Armed with binoculars and spotting scopes, birders are fanning out this month across the region's fields and forests for an annual Audubon Society project to create a snapshot of bird populations in the western hemisphere.

"I really enjoy knowing that my hobby is providing scientific value down the pike," said Bob Mercer, a volunteer and bird enthusiast who compiled data in Bucks County.

Mercer is one of an estimated 70,000 volunteers who will participate in the Christmas Bird Count, which began Dec. 14 and continues until Jan. 5. The event dates back to 1900, when it was a response to an early-20th-century competition to shoot the most wildlife after Christmas dinner, said Paul Zeph, director of conservation for Audubon Pennsylvania.

"It was about changing that attitude that we should have more reverence and care for the life with which we share the planet," he said.

These days, volunteers are assigned specific days to canvas one of 24,000 regions, each with a diameter of 15 miles, covering two continents, from northern Canada to the southern tip of Argentina and Chile.

Mercer began his count with a group of seven at 6:45 a.m. Saturday in Neshaminy State Park.

"We're walking along and listening and looking for every individual bird we can, and kind of keeping a mental list as we go along of different species and how many there are of them," said Mercer, of Yardley.

By 10:30 a.m., his group recorded 41 species.

Others weren't as fortunate. Andrew Fayer of Fort Washington said bad weather hampered his count around Wyncote on the same day.

"The birds seemed to be hunkered down a little bit," he said.

Another volunteer, Diane Allison, is coordinating a count in upper Bucks County scheduled for Sunday. She emphasized the count's scientific value.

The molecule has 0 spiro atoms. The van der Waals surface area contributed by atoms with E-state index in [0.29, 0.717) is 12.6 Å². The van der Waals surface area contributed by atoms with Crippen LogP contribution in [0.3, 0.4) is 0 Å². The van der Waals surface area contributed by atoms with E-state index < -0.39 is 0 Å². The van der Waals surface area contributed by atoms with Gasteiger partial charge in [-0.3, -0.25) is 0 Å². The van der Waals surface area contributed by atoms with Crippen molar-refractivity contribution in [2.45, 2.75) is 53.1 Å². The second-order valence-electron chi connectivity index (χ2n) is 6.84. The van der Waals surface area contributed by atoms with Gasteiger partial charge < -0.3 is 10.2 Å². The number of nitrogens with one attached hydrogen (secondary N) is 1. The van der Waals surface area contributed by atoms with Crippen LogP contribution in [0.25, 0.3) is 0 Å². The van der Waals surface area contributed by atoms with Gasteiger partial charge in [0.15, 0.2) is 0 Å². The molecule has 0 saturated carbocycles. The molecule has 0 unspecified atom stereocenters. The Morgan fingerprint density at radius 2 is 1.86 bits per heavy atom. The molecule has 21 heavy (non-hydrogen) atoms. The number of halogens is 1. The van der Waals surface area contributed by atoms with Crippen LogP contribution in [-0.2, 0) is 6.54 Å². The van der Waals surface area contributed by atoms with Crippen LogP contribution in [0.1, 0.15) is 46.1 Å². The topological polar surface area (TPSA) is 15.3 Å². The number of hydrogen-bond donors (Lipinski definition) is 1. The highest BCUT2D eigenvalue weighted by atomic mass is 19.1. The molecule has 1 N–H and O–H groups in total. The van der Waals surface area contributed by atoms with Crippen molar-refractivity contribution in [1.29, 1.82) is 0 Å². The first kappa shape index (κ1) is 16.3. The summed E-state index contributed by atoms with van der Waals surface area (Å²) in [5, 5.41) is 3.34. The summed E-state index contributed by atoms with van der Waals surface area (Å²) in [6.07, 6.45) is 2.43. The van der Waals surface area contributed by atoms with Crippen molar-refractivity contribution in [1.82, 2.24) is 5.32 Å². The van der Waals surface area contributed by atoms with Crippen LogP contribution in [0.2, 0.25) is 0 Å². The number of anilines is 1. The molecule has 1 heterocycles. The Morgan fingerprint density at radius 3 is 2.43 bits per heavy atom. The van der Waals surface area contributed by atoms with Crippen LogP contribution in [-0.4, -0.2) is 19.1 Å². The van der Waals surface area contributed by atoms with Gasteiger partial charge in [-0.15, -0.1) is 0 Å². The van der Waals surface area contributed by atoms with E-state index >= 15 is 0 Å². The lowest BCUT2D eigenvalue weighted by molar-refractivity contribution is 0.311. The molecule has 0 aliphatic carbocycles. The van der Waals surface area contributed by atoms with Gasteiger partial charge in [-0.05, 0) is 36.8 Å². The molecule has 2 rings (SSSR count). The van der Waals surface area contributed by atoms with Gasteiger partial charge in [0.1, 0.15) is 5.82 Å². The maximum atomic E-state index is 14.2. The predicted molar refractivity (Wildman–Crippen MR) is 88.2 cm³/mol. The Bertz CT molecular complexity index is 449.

"If you go back in time you can see trends, trends and these ups and downs of species," the retired microbiologist from Tinicum said. "It's a warning or it's a cheer. If the numbers go up it's a positive, and if they go down, why?"

The count is the oldest continuous citizen science activity in the world, Zeph said. It offers years of data on bird populations. Longtime participants like Allison and Mercer say they see changes locally both encouraging and disturbing. Thirty years ago, bald eagles were impossible to find, they said. Counters now regularly encounter the birds, evidence that decades of conservation efforts that included banning the pesticide DDT worked.

The count also provides evidence that climate change is shifting the mix of birds in this region. Birds that rarely traveled this far north, like the white-throated sparrow or the dark-eyed junco, are more common. Meanwhile, some species that used to be common are becoming scarce, Zeph said.

"We do know that the habitat, the plants, the food source that birds need to survive . . . they can't evolve and adapt as fast as our climate is warming," he said.

Birding is growing as a hobby, some volunteers said. That's partly because the Internet has made it easier for a newcomer to learn about the birds in the neighborhood. Allison thought it was also due to the unique connection people have with birds.

"They're close at hand," she said. "These days people are a little more separated from nature, and it's a piece of nature that's close to home."

BY THE NUMBERS

115

annual Audubon Christmas Bird Counts.

71,659

observers in the 2013-14 count.

66M

birds counted last year.

25

separate bird counts held on Dec. 25, 1900, the first year of the Christmas Bird Count.

2,408

separate bird counts held last year.

305

species of birds reported in North America during the winter months.

800

species of birds reported overall in the United States.

654

species of birds native to the continental U.S.

Source: www.Audubon.orgEndText

jlaughlin@phillynews.com

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